The work of her project, she said, begins with finding street children eager to go to school, and families willing to approve that.
“We search the streets of Ashaiman, Tema, Accra and its environs from the First Contact Place. Every year, we search for street children in the major cities in Greater Accra and those who are willing to be supported, along with their families, sign a contract for onward enrollment every September,” she told ACI Africa correspondent.
She explained that the center’s educational approach is divided into pre-school classes, formal education and informal education as well as moral and religious aspects of life.
“Pre-school” isn’t for younger kids, as the term denotes in the West. At WEM, all new recruits are prepared for school life through intensive one-year pre-school classes.
“The children who were once on the streets and not schooling will have to be prepared to enhance their reintegration into school life,” the nun said, and added, “This demands patience, energy and love.”
“In pre-school classes, we focus to improve their oral, literary and arithmetic skills through a structured curriculum, and in the later stage of their development in pre-classes, other subject areas are introduced.”
There are 36 children at the collection center who are being prepared for school life. The collection point, in extreme cases, serves as a temporary shelter for beneficiaries, whose relatives or parents have not yet been located.
The Nigerian nun explained that at the collection center, the beneficiaries come on a daily basis to be taught mathematics, English language and other subjects by the class teachers and volunteers.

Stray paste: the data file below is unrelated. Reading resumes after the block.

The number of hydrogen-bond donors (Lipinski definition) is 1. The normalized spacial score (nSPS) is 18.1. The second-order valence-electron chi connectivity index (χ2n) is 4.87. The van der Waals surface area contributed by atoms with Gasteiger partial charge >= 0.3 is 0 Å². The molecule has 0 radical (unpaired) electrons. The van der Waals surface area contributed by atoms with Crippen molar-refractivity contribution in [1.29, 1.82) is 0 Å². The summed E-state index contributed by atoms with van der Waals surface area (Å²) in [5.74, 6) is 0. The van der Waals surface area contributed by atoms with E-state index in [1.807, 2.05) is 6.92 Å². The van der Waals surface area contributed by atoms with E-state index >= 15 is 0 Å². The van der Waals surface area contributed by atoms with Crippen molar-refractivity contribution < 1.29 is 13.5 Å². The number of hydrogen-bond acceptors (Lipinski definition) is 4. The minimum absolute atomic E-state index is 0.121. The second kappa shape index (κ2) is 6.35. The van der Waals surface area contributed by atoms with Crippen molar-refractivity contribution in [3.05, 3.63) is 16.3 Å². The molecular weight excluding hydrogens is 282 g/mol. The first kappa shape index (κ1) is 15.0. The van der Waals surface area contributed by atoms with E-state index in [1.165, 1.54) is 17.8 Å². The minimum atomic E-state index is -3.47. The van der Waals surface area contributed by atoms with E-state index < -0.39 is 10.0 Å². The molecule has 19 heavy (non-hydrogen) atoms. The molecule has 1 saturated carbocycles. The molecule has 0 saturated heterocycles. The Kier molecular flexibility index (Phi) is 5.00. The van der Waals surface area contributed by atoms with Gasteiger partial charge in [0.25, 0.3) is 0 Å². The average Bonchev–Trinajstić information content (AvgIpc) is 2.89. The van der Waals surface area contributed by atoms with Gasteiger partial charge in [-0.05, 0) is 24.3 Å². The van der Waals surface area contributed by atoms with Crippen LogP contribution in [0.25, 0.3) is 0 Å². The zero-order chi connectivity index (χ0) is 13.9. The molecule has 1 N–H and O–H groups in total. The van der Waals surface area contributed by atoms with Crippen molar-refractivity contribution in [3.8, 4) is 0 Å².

“They are also educated on personal hygiene, social, religious and moral skills through classes and special programs,” she added, and explained that the children have a period of morning devotion after their chores, before they go into their classes for lessons.
The classes, she said, are divided into three levels to meet the children’s individual academic needs, as they undertake five hours of classes per day.
When they complete the one-year pre-class, they are enrolled into basic school after they have met the criteria, which include punctuality and discipline, ability to read and write, to calculate simple arithmetic, personal hygiene like bathing, washing, and neatness in dress, Sr. Anthonia said.
The children are admitted into Catholic schools because “we believe the environment and as well as the Christian routine will help grow their moral and religious values,” said Sr. Anthonia.
As part of its humanitarian activities, Rays of Hope sponsors the former vulnerable children from the basic to the tertiary level of education, providing shelter, food, accommodation, and school fees.
Sr. Anthonia said that passion to restore dignity among young people who have made mistakes in life inspires her apostolate.
“The work at Rays of Hope for me is not just work but rather it is a ministry and a call. Ordinarily, when you look at it with human eyes, you might not want anything to do with it,” she said.
“It is all about a call from God and a passion to make an impact in the young people’s lives.”